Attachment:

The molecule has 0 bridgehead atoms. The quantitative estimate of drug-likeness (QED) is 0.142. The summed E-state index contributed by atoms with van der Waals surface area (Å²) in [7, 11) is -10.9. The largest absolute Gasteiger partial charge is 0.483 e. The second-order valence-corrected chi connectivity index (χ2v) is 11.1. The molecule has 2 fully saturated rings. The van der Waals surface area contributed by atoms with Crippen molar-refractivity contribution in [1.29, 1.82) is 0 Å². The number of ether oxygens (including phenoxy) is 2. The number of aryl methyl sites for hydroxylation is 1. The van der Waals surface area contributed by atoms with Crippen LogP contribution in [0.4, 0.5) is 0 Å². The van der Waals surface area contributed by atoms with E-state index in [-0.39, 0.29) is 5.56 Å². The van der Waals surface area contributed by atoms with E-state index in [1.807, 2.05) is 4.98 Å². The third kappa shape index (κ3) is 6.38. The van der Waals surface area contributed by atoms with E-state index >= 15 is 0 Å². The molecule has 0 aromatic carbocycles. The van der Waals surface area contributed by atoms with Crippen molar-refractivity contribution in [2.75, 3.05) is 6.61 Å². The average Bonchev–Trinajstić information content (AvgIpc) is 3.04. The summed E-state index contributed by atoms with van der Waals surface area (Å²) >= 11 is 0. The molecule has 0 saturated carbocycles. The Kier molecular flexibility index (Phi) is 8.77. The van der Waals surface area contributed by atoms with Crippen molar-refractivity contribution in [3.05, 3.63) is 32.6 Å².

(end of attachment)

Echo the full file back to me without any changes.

The molecule has 0 bridgehead atoms. The quantitative estimate of drug-likeness (QED) is 0.142. The summed E-state index contributed by atoms with van der Waals surface area (Å²) in [7, 11) is -10.9. The largest absolute Gasteiger partial charge is 0.483 e. The second-order valence-corrected chi connectivity index (χ2v) is 11.1. The molecule has 2 fully saturated rings. The van der Waals surface area contributed by atoms with Crippen molar-refractivity contribution in [1.29, 1.82) is 0 Å². The number of ether oxygens (including phenoxy) is 2. The number of aryl methyl sites for hydroxylation is 1. The van der Waals surface area contributed by atoms with Crippen LogP contribution in [0.4, 0.5) is 0 Å². The van der Waals surface area contributed by atoms with E-state index in [-0.39, 0.29) is 5.56 Å². The van der Waals surface area contributed by atoms with E-state index in [1.807, 2.05) is 4.98 Å². The third kappa shape index (κ3) is 6.38. The van der Waals surface area contributed by atoms with E-state index >= 15 is 0 Å². The molecule has 0 aromatic carbocycles. The van der Waals surface area contributed by atoms with Crippen molar-refractivity contribution in [2.75, 3.05) is 6.61 Å². The average Bonchev–Trinajstić information content (AvgIpc) is 3.04. The summed E-state index contributed by atoms with van der Waals surface area (Å²) >= 11 is 0. The molecule has 0 saturated carbocycles. The Kier molecular flexibility index (Phi) is 8.77. The van der Waals surface area contributed by atoms with Crippen molar-refractivity contribution in [3.05, 3.63) is 32.6 Å².